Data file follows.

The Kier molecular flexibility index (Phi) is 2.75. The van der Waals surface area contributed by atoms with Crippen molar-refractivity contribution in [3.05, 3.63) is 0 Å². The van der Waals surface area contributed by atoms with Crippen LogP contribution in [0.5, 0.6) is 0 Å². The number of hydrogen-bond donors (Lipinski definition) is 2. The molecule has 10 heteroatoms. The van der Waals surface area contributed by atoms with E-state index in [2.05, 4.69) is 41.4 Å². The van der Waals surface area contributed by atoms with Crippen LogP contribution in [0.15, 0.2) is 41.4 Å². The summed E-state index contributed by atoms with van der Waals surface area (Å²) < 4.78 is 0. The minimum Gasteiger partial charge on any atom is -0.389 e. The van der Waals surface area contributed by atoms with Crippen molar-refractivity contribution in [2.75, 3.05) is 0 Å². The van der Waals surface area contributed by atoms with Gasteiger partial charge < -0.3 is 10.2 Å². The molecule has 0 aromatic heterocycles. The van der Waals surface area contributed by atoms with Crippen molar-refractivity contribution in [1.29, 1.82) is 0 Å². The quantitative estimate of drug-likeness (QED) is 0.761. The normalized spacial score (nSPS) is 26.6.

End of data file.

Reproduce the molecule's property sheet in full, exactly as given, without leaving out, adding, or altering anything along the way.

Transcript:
The Kier molecular flexibility index (Phi) is 2.75. The van der Waals surface area contributed by atoms with Crippen molar-refractivity contribution in [3.05, 3.63) is 0 Å². The van der Waals surface area contributed by atoms with Crippen LogP contribution in [0.5, 0.6) is 0 Å². The number of hydrogen-bond donors (Lipinski definition) is 2. The molecule has 10 heteroatoms. The van der Waals surface area contributed by atoms with E-state index in [2.05, 4.69) is 41.4 Å². The van der Waals surface area contributed by atoms with Crippen LogP contribution in [0.15, 0.2) is 41.4 Å². The summed E-state index contributed by atoms with van der Waals surface area (Å²) < 4.78 is 0. The minimum Gasteiger partial charge on any atom is -0.389 e. The van der Waals surface area contributed by atoms with Crippen molar-refractivity contribution in [2.75, 3.05) is 0 Å². The van der Waals surface area contributed by atoms with Gasteiger partial charge < -0.3 is 10.2 Å². The molecule has 0 aromatic heterocycles. The van der Waals surface area contributed by atoms with Crippen molar-refractivity contribution in [1.29, 1.82) is 0 Å². The quantitative estimate of drug-likeness (QED) is 0.761. The normalized spacial score (nSPS) is 26.6.